Ann Menebroker’s The Measure of Small Gratitudes is published by Kamini Press and is a smart collection of poems encompassing the every-day yet memorable moments of life in a gentle and grand-sweeping gesture. Reading these poems makes me feel like I am being shown a photo album and being told the stories behind the photos. Ann Menebroker has published over twenty collections of poems and has appeared in numerous anthologies, including The Outlaw Bible of American Poetry and she is part of a documentary based on poets in Sacramento tilted I Began To Speak. Ms. Minebroker’s most recent collection from Kamini Press is a pleasure to read, so much so that I think I’d like to share each and every poem but cannot so here are a few for you to savor:
For Joe DiMaggio
for a long time baseball has been a boy’s
dream and spring, his time to be kissed awake
because the grass smells good, is tall enough
to cut down, his mitt oiled and fits him
like a pattern of his leanest need
something he starves for, but the regulators
for a busy life tell him the game’s too slow
the heroes are no longer on the mound, at bases
or in the field. you could build a small village
by the top of the ninth inning, and extra
innings are torture. but he still believes
in the game. he still believes in the pitcher’s
magic, the hitter’s power, the catcher’s technique.
the umpire’s call. in his dream it’s the seventh
inning and the crowd knows all the words to the song.
the bat boy is so full of joy he trips over home plate.
I love poems about baseball, I love the game even though I don’t follow it closely, it just reminds me of summer and good times with friends and family. In this poem, I love that Ms. Menebroker reveals the nostalgia of a young man’s heart despite the changing times and pace of the world around him. The game is so loved that even the bat boy trips for joy over the home plate at the end of the poem, lovely.
What Doesn’t Fit Here
i’m old style, honey
wax paper wrapped sandwiches
and odd smelling lunch boxes
with handles, a thermos
with o.j. and gin, a banged-up
old portable radio once belonging
to an aunt of mine, playing songs
from the thirties and me, lighting
a cigarette from the matchbox
my mom got from “windows on the world”
when she flew to new york, alone
telling her children we didn’t spend
much time with her, had dinner
at the world trade center and got
a little drunk at age seventy-nine.
This poem tugs at my own nostalgia for old lunch boxes and my own love of old-fashioned songs. At the end of the poem you realize that the world trade center has been brought up as something to have nostalgia for, that the poem encompasses not only the personal memories of the poet but now we also pine for the old days when the world trade center was still standing. How lucky her mother was to visit it and bring back the small memento with which our poet lights her cigarette. This small moment shared with us and in turn, shared with the world.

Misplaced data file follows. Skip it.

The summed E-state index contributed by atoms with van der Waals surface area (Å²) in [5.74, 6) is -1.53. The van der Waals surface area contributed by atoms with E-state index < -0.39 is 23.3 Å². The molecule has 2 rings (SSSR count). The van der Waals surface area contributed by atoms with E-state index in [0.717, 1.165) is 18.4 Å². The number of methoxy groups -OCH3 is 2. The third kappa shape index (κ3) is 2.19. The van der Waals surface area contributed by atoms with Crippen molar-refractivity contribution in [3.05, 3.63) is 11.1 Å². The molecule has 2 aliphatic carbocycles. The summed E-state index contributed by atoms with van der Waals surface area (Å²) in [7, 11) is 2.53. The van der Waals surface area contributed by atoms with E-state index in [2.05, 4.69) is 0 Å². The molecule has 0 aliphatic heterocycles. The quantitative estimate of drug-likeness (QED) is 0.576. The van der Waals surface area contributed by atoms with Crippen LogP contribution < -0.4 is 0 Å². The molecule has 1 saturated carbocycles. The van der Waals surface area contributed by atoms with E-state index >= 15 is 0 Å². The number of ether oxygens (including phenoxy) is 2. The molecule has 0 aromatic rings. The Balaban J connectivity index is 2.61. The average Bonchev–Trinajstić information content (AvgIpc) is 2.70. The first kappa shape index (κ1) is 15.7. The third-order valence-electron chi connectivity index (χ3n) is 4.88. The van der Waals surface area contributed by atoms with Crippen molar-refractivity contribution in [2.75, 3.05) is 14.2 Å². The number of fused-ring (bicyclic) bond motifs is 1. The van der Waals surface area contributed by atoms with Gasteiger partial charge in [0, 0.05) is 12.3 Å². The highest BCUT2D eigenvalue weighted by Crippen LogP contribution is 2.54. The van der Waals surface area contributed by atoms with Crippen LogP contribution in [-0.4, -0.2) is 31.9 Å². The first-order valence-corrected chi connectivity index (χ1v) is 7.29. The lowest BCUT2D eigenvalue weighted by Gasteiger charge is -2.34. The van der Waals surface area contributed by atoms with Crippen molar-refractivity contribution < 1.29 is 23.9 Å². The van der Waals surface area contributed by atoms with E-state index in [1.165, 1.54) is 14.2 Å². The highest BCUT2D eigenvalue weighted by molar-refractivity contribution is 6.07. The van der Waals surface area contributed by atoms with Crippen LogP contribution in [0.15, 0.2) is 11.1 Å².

The Quiet House
east of the city, the off-street parking
of my apartment is my
scenic view, and pole lines and trees –
even one filled with oranges, planted
in the backyard of a two-story white
wooden house whose owners
have a lighting system
that goes on at night, as if
someone is there.
but as much as i look, no one
is home. the kitchen is neat
and untouched, like my future.
the stove is never on, and if the
refrigerator hums, i’ve never heard it.
This is another poem which tugs at me in a personal way. I am obsessed with houses and always have been, every shape and size, curious about the people who live inside. I love driving in neighborhoods where children are riding bicycles, couples walk hand-in-hand down the street, where neighbors tend their front lawns full of flowers and that seems to be disappearing quickly these days. This poem brings that idea to life, this perfect little house in which nothing appears to be happening, no sign of life, no sign that the house is actually a home. The lines: “the kitchen is neat/and untouched, like my future” further builds the stark contrast between activity versus the hope of impending activity. I love that the ending line is about never hearing the refrigerator hum because we never hear our neighbor’s refrigerators hum but the house is so quiet that the poet believe she should be able to hear it. I love this poem, it paints the picture I fear most: Perfect little houses with no life in them.
As I said, this collection of poems is filled with wonderful gems and I have had a very hard time selecting just a few to share. To order a copy of The Measure of Small Gratitudes from Kamini Press there are signed editions for $10.00 and limited editions with artwork for $25.00 (both include shipping and handling) at:
You may also e-mail Henry Denander for an alternative way to pay besides Pay Pal by e-mailing him at:
Thanks always for reading, please click in tomorrow for more Poems Found by Poet Hound…